The historic Coliseum Ballroom, located on an older alignment of Route 66 in Benld, Ill., was destroyed by fire Saturday night, according to several media outlets in the St. Louis area.
The fire started about 9:15 a.m. According to KSDK-TV in St. Louis, 16 fire departments responded to battling the blaze. The station reports that three people were hospitalized with burns or smoke inhalation.
Here’s a video from the scene:
The Coliseum was used as an antique mall in recent years. The Coliseum was built about 1923 or 1924, making it actually predate Route 66. According to one website:
In its heyday, the Coliseum had the biggest dance floor (10,000 square feet) between Chicago and St. Louis and featured the orchestras of Tommy Dorsey, Duke Ellington, Kay Kyser, Count Basie and most of the other big-name big bands – the megastars of popular music from the 1920s into the 1940s. Situated along old Route 66 (now Illinois Route 4), the Coliseum is said to have attracted crowds that sometimes topped 2,000, from all over central Illinois and metropolitan St. Louis. The popularity of the big bands faded, but the Coliseum continued to draw crowds for nationally known acts such as the Everly Brothers, Fats Domino, Johnny Rivers and Ray Charles. In its later years, the ballroom mostly featured local rock bands before closing about a decade ago.
Here’s a promotional video about a documentary that’s being made about the Coliseum:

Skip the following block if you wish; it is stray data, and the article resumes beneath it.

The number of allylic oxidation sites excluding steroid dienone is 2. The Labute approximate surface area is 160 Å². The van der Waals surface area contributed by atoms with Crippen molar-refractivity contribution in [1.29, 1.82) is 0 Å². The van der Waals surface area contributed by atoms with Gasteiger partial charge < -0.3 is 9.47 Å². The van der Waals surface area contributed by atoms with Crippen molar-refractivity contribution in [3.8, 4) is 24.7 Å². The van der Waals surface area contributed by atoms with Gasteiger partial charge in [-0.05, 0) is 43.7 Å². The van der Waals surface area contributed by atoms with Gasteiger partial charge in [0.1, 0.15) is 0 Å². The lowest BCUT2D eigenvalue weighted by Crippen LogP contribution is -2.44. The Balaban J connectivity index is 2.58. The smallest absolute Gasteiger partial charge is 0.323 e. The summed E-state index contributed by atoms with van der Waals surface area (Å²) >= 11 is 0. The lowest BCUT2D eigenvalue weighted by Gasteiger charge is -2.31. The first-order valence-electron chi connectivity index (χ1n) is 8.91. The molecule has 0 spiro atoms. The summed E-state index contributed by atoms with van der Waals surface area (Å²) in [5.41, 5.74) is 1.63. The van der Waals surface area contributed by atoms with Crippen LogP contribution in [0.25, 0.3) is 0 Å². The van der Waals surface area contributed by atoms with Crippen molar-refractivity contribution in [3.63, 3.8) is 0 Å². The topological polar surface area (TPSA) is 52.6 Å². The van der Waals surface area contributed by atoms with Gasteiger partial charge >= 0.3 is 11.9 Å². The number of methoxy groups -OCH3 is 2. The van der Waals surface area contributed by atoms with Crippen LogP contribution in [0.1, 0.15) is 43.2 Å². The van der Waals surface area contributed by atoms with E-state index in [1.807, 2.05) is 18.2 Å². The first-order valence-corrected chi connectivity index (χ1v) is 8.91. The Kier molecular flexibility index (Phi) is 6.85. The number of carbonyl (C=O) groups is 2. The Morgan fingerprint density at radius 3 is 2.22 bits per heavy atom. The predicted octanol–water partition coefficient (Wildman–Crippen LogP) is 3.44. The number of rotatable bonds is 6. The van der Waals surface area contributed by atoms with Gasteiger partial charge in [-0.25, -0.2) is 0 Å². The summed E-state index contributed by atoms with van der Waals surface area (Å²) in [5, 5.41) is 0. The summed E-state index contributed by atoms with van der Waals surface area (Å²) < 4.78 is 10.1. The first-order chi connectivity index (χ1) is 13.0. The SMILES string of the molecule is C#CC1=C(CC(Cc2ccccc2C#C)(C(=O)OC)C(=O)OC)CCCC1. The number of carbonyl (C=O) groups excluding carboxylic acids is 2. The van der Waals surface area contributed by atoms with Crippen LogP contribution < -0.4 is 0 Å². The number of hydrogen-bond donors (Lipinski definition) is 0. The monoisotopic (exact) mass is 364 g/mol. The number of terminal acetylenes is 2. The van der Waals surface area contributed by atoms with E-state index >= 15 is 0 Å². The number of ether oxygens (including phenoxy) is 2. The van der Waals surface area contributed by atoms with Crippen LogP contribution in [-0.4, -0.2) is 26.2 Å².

According to the Coliseum’s Facebook page, the filmmakers were still doing interviews and gathering material for the movie in May. Alas, they’ll need to add a new chapter to the film.
UPDATE: The St. Louis Post-Dispatch filed this story this afternoon. Fire officials suspect the fire’s cause was electrical.
Here’s a Post-Dispatch story from 2006 when the building was put up for sale.
KSDK-TV reports that the documentary about the Coliseum should be ready by October.
UPDATE 8/1/2011: Bobby Krug shot this video of the Coliseum’s remains, once you could see them better in the daylight:
The Alton Telegraph found an interesting angle — namely, the fire started during a rock band’s performance Saturday night:
“We were open last night and had a band in there; we don’t know what happened,” Swanson said. “It was up in the ceiling as far as we know. It happened so fast.”
Swanson said between 60 and 80 people were inside when a band member announced there was a fire and asked everyone to get out. Swanson said they hit the flames with a fire extinguisher but the fire still spread rapidly.
“We saw flames up there, they hollered for everyone to get out of there,” he recalled. “Basically everyone got out and then the windows blew out.”